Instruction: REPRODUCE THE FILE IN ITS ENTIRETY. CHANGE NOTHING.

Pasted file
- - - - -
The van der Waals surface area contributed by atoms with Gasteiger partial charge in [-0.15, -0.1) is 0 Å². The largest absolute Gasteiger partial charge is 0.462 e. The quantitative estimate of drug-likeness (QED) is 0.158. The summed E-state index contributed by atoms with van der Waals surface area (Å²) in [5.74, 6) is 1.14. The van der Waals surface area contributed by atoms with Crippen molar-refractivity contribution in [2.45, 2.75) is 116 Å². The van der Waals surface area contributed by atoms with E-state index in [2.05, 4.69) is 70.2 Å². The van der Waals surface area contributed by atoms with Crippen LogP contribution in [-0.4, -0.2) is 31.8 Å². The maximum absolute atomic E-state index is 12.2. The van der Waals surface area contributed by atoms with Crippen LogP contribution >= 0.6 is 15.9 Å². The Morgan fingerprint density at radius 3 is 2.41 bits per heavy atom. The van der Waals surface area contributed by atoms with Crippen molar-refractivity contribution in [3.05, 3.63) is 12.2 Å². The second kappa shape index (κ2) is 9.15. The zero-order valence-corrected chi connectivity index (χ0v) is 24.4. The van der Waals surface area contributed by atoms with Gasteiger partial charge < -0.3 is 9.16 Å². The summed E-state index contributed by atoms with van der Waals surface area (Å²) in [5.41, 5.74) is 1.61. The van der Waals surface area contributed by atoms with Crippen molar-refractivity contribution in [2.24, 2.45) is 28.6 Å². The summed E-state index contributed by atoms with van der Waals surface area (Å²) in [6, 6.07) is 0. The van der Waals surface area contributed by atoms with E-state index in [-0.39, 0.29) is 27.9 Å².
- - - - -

The van der Waals surface area contributed by atoms with Gasteiger partial charge in [-0.15, -0.1) is 0 Å². The largest absolute Gasteiger partial charge is 0.462 e. The quantitative estimate of drug-likeness (QED) is 0.158. The summed E-state index contributed by atoms with van der Waals surface area (Å²) in [5.74, 6) is 1.14. The van der Waals surface area contributed by atoms with Crippen molar-refractivity contribution in [2.45, 2.75) is 116 Å². The van der Waals surface area contributed by atoms with E-state index in [2.05, 4.69) is 70.2 Å². The van der Waals surface area contributed by atoms with Crippen LogP contribution in [-0.4, -0.2) is 31.8 Å². The maximum absolute atomic E-state index is 12.2. The van der Waals surface area contributed by atoms with Crippen LogP contribution >= 0.6 is 15.9 Å². The Morgan fingerprint density at radius 3 is 2.41 bits per heavy atom. The van der Waals surface area contributed by atoms with Crippen molar-refractivity contribution in [3.05, 3.63) is 12.2 Å². The second kappa shape index (κ2) is 9.15. The zero-order valence-corrected chi connectivity index (χ0v) is 24.4. The van der Waals surface area contributed by atoms with Gasteiger partial charge < -0.3 is 9.16 Å². The summed E-state index contributed by atoms with van der Waals surface area (Å²) in [5.41, 5.74) is 1.61. The van der Waals surface area contributed by atoms with Crippen molar-refractivity contribution in [2.24, 2.45) is 28.6 Å². The summed E-state index contributed by atoms with van der Waals surface area (Å²) in [6, 6.07) is 0. The van der Waals surface area contributed by atoms with E-state index in [-0.39, 0.29) is 27.9 Å².